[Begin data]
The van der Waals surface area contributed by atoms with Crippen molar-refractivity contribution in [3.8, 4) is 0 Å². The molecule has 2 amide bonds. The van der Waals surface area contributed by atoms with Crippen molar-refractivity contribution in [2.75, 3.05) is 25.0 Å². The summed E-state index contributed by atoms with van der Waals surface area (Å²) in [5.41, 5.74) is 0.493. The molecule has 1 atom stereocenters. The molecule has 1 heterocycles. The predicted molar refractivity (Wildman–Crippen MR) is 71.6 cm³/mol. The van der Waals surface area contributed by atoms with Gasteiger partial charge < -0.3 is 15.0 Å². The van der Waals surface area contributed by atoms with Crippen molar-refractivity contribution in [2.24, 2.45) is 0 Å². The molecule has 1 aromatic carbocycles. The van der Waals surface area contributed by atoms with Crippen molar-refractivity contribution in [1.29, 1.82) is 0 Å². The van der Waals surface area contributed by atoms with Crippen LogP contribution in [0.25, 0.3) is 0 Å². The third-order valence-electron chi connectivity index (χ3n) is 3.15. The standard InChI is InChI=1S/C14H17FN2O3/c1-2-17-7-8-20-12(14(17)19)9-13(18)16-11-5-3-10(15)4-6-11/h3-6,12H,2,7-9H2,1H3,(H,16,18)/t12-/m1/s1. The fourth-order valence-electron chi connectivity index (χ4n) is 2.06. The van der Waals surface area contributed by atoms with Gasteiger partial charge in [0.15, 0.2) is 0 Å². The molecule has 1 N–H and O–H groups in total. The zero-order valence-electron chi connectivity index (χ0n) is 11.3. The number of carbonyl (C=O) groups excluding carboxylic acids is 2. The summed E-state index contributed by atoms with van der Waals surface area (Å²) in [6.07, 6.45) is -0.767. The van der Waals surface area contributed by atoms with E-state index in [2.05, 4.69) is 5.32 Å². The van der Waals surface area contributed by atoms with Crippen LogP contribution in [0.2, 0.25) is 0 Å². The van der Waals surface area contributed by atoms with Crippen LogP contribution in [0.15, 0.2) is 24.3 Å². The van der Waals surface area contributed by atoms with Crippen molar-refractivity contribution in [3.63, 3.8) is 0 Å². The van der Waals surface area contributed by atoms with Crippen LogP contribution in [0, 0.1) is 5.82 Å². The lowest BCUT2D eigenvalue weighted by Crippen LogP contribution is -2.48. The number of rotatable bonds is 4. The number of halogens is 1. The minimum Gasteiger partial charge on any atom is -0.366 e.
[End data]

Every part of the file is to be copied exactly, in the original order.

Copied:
The van der Waals surface area contributed by atoms with Crippen molar-refractivity contribution in [3.8, 4) is 0 Å². The molecule has 2 amide bonds. The van der Waals surface area contributed by atoms with Crippen molar-refractivity contribution in [2.75, 3.05) is 25.0 Å². The summed E-state index contributed by atoms with van der Waals surface area (Å²) in [5.41, 5.74) is 0.493. The molecule has 1 atom stereocenters. The molecule has 1 heterocycles. The predicted molar refractivity (Wildman–Crippen MR) is 71.6 cm³/mol. The van der Waals surface area contributed by atoms with Gasteiger partial charge < -0.3 is 15.0 Å². The van der Waals surface area contributed by atoms with Crippen molar-refractivity contribution in [2.24, 2.45) is 0 Å². The molecule has 1 aromatic carbocycles. The van der Waals surface area contributed by atoms with Crippen molar-refractivity contribution in [1.29, 1.82) is 0 Å². The van der Waals surface area contributed by atoms with Crippen LogP contribution in [0.25, 0.3) is 0 Å². The third-order valence-electron chi connectivity index (χ3n) is 3.15. The standard InChI is InChI=1S/C14H17FN2O3/c1-2-17-7-8-20-12(14(17)19)9-13(18)16-11-5-3-10(15)4-6-11/h3-6,12H,2,7-9H2,1H3,(H,16,18)/t12-/m1/s1. The fourth-order valence-electron chi connectivity index (χ4n) is 2.06. The van der Waals surface area contributed by atoms with Gasteiger partial charge in [0.15, 0.2) is 0 Å². The molecule has 1 N–H and O–H groups in total. The zero-order valence-electron chi connectivity index (χ0n) is 11.3. The number of carbonyl (C=O) groups excluding carboxylic acids is 2. The summed E-state index contributed by atoms with van der Waals surface area (Å²) in [6.07, 6.45) is -0.767. The van der Waals surface area contributed by atoms with E-state index in [2.05, 4.69) is 5.32 Å². The van der Waals surface area contributed by atoms with Crippen LogP contribution in [0.2, 0.25) is 0 Å². The van der Waals surface area contributed by atoms with Crippen LogP contribution in [0.15, 0.2) is 24.3 Å². The van der Waals surface area contributed by atoms with Crippen molar-refractivity contribution in [3.63, 3.8) is 0 Å². The van der Waals surface area contributed by atoms with Crippen LogP contribution in [0, 0.1) is 5.82 Å². The lowest BCUT2D eigenvalue weighted by Crippen LogP contribution is -2.48. The number of rotatable bonds is 4. The number of halogens is 1. The minimum Gasteiger partial charge on any atom is -0.366 e.